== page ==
Sonia Handelman Meyer: Images from the Photo League
January 24 through May 10, 2009
In the years around World War II, Sonia Handelman lived in New York City and worked as a photographer, focusing on the lives of common people who surrounded her. The child of Eastern European immigrant parents, she gravitated towards the poor and dispossessed. Like Lewis Hine and Farm Security Administration photographers of the Great Depression, she believed that social documentary photography could improve the lives of people by communicating the humanity of the oppressed and disadvantaged. Handelman’s sentiments were shared by members of the Photo League, a group of photographers active in New York City from 1936 to 1951. The Photo League was loosely organized around exhibitions, lectures, classes, and a newsletter. Dorothea Lange, Margaret Bourke-White, Lisette Model, Bernice Abbott, W. Eugene Smith, Aaron Siskind, and Paul Strand were members. Handelman was an active member of the group and she served briefly as its secretary, the only paid staff position. Her Photo League photography has sparked renewed interest. Exhibitions in Charlotte and New Orleans have acquainted a new generation of viewers with modern prints from the vintage negatives made in her twin-lens Rolleicord. Now Montgomerians can appreciate the art of this compassionate photographer whose honest and un-manipulated images provide insight to the lives of Americans who faced the challenges of their own day with dignity.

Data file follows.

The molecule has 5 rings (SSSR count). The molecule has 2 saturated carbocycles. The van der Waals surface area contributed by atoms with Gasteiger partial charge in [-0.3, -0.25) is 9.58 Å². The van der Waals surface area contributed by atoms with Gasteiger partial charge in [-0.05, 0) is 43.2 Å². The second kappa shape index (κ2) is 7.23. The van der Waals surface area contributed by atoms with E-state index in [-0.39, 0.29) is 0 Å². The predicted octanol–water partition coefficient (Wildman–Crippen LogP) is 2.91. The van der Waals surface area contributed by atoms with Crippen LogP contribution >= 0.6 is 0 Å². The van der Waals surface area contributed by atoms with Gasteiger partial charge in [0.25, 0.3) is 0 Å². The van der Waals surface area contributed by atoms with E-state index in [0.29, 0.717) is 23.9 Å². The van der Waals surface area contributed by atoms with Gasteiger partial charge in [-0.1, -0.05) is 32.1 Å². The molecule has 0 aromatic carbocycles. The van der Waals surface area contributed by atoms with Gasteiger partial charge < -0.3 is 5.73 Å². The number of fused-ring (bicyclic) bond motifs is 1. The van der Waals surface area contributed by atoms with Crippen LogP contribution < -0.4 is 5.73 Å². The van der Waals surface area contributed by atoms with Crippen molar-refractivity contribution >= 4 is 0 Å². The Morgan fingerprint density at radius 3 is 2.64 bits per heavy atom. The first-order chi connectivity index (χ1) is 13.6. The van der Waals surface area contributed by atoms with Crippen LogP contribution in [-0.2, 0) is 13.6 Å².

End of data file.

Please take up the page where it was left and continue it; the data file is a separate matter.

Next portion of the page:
Organized by the Montgomery Museum of Fine Arts, Montgomery, Alabama.
Photography of installation at the Montgomery Museum of Fine Arts